Ever since she can remember, Kaylin Dillon has been picking up new languages.

stp61385“My grandparents started teaching me Swahili, French, and German words at a young age,” she said. “I always knew I wanted to learn languages, travel, and have my own exciting travel stories like the ones my grandparents would tell me.”

With her grandparents’ example before her, Kaylin took college-level French in high school, which led to majoring in French for her first bachelor’s in 2011. After graduating from KU for the first time, she was lamenting to her friends that she had no idea what to do with her career. One of them convinced Kaylin that if she could sit down and study flashcards, then she could study Chinese.

So she did.image2

A second bachelor’s, this time in East Asian Languages and Cultures, followed in 2012, as well as a master’s in EALC in 2015.

Now a Financial Advisor at Morgan Stanley, Kaylin is working on getting her Certified Financial Planner designation.

“The finance world is just another language and I absolutely love it,” she said.

While she doesn’t use French or Mandarin in her current career, she knows her foreign language skills are still an asset.

“I know for a fact that my language experience helped me land my current job,” she said. “Employers see foreign language as the mark of a quality education. Clients appreciate a well-rounded advisor too.”

Thanks to her time at KU, Kaylin’s already started racking up travel stories to rival her grandparents’.image1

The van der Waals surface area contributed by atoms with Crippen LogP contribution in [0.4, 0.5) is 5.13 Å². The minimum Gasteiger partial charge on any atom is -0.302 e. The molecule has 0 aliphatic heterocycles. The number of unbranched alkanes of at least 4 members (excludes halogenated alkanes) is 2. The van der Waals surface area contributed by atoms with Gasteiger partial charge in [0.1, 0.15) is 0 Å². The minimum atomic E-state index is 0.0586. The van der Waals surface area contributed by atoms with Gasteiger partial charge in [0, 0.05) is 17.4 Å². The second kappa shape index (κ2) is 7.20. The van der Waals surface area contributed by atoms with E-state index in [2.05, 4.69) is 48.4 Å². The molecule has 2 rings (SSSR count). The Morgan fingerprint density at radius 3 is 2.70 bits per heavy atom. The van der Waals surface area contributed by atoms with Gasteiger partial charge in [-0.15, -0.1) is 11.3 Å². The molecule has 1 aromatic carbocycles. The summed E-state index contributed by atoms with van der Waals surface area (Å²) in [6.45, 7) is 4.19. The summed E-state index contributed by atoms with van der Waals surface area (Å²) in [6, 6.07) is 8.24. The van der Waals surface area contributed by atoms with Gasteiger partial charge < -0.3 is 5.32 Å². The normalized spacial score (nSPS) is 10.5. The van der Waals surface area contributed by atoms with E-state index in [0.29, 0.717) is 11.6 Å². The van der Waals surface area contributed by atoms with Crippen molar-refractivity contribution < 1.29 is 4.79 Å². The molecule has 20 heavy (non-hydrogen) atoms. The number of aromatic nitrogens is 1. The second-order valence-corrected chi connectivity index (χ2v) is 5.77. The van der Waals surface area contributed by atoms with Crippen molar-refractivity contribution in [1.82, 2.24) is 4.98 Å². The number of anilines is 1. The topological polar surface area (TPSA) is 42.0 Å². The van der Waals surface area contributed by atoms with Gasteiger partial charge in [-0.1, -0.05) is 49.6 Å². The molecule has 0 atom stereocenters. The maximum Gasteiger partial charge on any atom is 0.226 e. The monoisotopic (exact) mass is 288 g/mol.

“One of my favorite classes was Ancient China with Professor Crispin Williams,” she said. I remember learning about the Terracotta Warriors built by the first Emperor of China, Qin Shihuang. He ordered the building of the warriors to protect him in the afterlife — there are so many it’s absolutely unfathomable. It totally blew my mind. I knew I had to go check them out in person and that’s exactly what I did.”

image3And so off she went to study in Beijing through Columbia University’s summer program. She was one of several KU students accepted into competitive programs put on by schools like Princeton, Harvard, and Columbia, and encourages anyone considering a foreign language to go for it.

“Do it. Just do it. It’s a total adventure and — whatever you’re thinking — it’s not that bad,” she said. “I think a lot of English speakers assume a language like Chinese is just too foreign. But that’s not the case at all. KU’s Chinese program is incredible. You don’t have to have any special skills going into it.”

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